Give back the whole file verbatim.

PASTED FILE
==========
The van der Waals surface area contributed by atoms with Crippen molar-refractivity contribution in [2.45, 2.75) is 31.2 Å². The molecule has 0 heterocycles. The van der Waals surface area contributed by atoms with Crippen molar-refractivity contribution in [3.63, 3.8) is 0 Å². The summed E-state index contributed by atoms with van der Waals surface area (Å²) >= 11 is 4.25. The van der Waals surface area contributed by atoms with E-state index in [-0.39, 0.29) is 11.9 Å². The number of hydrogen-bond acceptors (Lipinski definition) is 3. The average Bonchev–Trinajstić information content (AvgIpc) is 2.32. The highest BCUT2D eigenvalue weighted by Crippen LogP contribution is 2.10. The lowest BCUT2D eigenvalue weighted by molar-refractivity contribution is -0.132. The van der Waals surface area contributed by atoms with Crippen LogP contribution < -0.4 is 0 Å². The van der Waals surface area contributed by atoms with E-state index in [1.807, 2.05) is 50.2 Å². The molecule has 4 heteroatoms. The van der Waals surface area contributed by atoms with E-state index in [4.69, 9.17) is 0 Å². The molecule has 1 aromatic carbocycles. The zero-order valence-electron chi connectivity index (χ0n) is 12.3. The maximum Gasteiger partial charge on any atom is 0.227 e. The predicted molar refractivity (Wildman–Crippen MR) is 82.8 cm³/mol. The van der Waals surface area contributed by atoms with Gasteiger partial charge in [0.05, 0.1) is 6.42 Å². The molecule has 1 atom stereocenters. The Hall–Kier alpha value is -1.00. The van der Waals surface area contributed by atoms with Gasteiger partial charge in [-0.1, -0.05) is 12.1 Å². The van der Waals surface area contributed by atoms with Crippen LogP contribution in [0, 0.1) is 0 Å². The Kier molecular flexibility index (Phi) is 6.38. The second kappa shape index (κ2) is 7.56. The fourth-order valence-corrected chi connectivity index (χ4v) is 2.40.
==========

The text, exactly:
The van der Waals surface area contributed by atoms with Crippen molar-refractivity contribution in [2.45, 2.75) is 31.2 Å². The molecule has 0 heterocycles. The van der Waals surface area contributed by atoms with Crippen molar-refractivity contribution in [3.63, 3.8) is 0 Å². The summed E-state index contributed by atoms with van der Waals surface area (Å²) >= 11 is 4.25. The van der Waals surface area contributed by atoms with E-state index in [-0.39, 0.29) is 11.9 Å². The number of hydrogen-bond acceptors (Lipinski definition) is 3. The average Bonchev–Trinajstić information content (AvgIpc) is 2.32. The highest BCUT2D eigenvalue weighted by Crippen LogP contribution is 2.10. The lowest BCUT2D eigenvalue weighted by molar-refractivity contribution is -0.132. The van der Waals surface area contributed by atoms with Crippen LogP contribution < -0.4 is 0 Å². The van der Waals surface area contributed by atoms with E-state index in [1.807, 2.05) is 50.2 Å². The molecule has 4 heteroatoms. The van der Waals surface area contributed by atoms with E-state index in [4.69, 9.17) is 0 Å². The molecule has 1 aromatic carbocycles. The zero-order valence-electron chi connectivity index (χ0n) is 12.3. The maximum Gasteiger partial charge on any atom is 0.227 e. The predicted molar refractivity (Wildman–Crippen MR) is 82.8 cm³/mol. The van der Waals surface area contributed by atoms with Gasteiger partial charge in [0.05, 0.1) is 6.42 Å². The molecule has 1 atom stereocenters. The Hall–Kier alpha value is -1.00. The van der Waals surface area contributed by atoms with Gasteiger partial charge in [-0.1, -0.05) is 12.1 Å². The van der Waals surface area contributed by atoms with Crippen LogP contribution in [0, 0.1) is 0 Å². The Kier molecular flexibility index (Phi) is 6.38. The second kappa shape index (κ2) is 7.56. The fourth-order valence-corrected chi connectivity index (χ4v) is 2.40.